Monetary policy is reaching its limits

D.he prospect of a vaccine against the corona virus does not currently change the economic outlook in the major central banks. In the medium term, the vaccine is good news, US Federal Reserve Chairman Jerome Powell said at the ECB’s monetary policy forum. The US economy is currently on a solid recovery, but that recovery has not spread to all sectors of the economy and he prefers the rich rather than the poor. The greatest threat to the upturn at the moment is the spread of the virus.

ECB President Christine Lagarde said that the prospect of a vaccine, which of course gives cause for hope, is still associated with great uncertainty about when it will be spread. But even if the vaccine is there and the current pandemic is over, it cannot be ruled out that companies and private households will behave very cautiously with a view to the future risks of pandemics or other major risks.

The ECB forum, which this year did not take place in Sintra, Portugal, but digitally, had previously dealt with the possibilities of monetary policy in the current situation. The Mannheim economist Klaus Adam sees monetary policy in a dilemma. On the one hand, the decline in interest rates for safe capital investments that has been observed in numerous countries for many years has mostly structural causes: The usual suspects in the work of economists are the decline in economic growth, the aging of societies, the transformation of capital-intensive industrial societies into knowledge-based service societies and one sustained demand from many investors for safe investments.

In Adam’s analysis, the decline in interest rates is combined with a worrying increase in price spikes in asset markets, especially real estate and stock markets. According to a widespread, not uncontroversial interpretation, the sharp price changes also express irrational behavior on the part of investors – for example in the form of exaggerated optimism. Adam advocates the thesis that these high fluctuations in asset markets have a negative effect on the economy and thus on the already very low interest rate through an inefficient allocation of capital. This is a very uncomfortable situation for monetary policy because it has little room for maneuver for any further interest rate cuts that may be necessary.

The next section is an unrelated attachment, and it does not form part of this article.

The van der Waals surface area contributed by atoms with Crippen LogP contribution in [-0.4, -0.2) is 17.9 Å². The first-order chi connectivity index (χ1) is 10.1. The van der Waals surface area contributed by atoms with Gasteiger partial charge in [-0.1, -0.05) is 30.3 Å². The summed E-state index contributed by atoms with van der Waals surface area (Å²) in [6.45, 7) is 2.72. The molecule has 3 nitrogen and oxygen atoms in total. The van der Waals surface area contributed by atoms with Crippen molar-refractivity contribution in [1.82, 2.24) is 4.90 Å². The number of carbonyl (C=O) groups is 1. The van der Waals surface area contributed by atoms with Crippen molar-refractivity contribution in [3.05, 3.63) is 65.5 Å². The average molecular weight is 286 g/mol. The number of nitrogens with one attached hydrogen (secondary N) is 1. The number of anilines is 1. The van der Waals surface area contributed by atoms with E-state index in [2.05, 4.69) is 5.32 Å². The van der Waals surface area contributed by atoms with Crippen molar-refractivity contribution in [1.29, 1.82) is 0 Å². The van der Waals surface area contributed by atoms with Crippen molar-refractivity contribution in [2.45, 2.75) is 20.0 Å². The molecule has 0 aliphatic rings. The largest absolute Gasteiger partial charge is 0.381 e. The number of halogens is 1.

Many economists and central banks are considering higher inflation targets in this situation. The idea is to encourage businesses and households to invest and spend more in the face of the prospect of higher inflation rates, which will lead to higher economic growth and higher inflation. Adam mentioned one problem, however: if central banks fail to try to meet their inflation targets in this way, their credibility will suffer even more. The American procedure would offer an alternative: There the Federal Reserve has announced that it will stick to its inflation target of 2 percent, but accept a slightly higher inflation rate if the increase in the price level had previously remained below the 2 percent mark for some time.

The recognition of a limited role for monetary policy arouses interest in an expansionary financial policy. Central banks are also in favor of this. At the ECB forum, economist Evi Pappa, who teaches in Madrid, pleaded for a “generous financial policy in the interests of young people”. Pappa hopes that an increase in public investment will generate significant impetus for economic growth.


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